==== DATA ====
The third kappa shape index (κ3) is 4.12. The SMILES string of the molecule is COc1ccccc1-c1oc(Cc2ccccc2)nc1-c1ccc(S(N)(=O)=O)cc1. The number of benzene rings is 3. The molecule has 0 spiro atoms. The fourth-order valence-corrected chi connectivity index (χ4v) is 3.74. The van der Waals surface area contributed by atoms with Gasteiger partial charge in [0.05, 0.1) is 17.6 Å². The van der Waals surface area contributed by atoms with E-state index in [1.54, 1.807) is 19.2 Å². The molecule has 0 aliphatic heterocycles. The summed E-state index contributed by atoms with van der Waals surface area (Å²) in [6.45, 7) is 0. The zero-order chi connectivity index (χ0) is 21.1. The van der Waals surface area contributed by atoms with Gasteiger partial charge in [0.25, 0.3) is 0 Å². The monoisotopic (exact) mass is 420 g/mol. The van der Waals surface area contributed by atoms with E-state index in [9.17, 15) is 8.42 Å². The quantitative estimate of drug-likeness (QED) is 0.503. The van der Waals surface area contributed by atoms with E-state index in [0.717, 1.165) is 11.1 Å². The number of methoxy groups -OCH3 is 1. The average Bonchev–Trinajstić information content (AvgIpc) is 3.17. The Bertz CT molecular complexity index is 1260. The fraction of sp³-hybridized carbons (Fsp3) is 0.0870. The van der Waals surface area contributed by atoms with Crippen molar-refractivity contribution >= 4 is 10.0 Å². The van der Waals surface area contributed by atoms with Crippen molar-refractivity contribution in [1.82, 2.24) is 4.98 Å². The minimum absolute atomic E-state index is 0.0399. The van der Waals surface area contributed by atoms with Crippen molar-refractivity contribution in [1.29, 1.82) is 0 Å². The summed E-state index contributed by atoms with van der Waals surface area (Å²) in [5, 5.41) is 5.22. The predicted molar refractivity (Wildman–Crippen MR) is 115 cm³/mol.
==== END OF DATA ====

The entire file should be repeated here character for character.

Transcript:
The third kappa shape index (κ3) is 4.12. The SMILES string of the molecule is COc1ccccc1-c1oc(Cc2ccccc2)nc1-c1ccc(S(N)(=O)=O)cc1. The number of benzene rings is 3. The molecule has 0 spiro atoms. The fourth-order valence-corrected chi connectivity index (χ4v) is 3.74. The van der Waals surface area contributed by atoms with Gasteiger partial charge in [0.05, 0.1) is 17.6 Å². The van der Waals surface area contributed by atoms with E-state index in [1.54, 1.807) is 19.2 Å². The molecule has 0 aliphatic heterocycles. The summed E-state index contributed by atoms with van der Waals surface area (Å²) in [6.45, 7) is 0. The zero-order chi connectivity index (χ0) is 21.1. The van der Waals surface area contributed by atoms with Gasteiger partial charge in [0.25, 0.3) is 0 Å². The monoisotopic (exact) mass is 420 g/mol. The van der Waals surface area contributed by atoms with E-state index in [9.17, 15) is 8.42 Å². The quantitative estimate of drug-likeness (QED) is 0.503. The van der Waals surface area contributed by atoms with E-state index in [0.717, 1.165) is 11.1 Å². The number of methoxy groups -OCH3 is 1. The average Bonchev–Trinajstić information content (AvgIpc) is 3.17. The Bertz CT molecular complexity index is 1260. The fraction of sp³-hybridized carbons (Fsp3) is 0.0870. The van der Waals surface area contributed by atoms with Crippen molar-refractivity contribution >= 4 is 10.0 Å². The van der Waals surface area contributed by atoms with Crippen molar-refractivity contribution in [1.82, 2.24) is 4.98 Å². The minimum absolute atomic E-state index is 0.0399. The van der Waals surface area contributed by atoms with Crippen molar-refractivity contribution in [1.29, 1.82) is 0 Å². The summed E-state index contributed by atoms with van der Waals surface area (Å²) in [5, 5.41) is 5.22. The predicted molar refractivity (Wildman–Crippen MR) is 115 cm³/mol.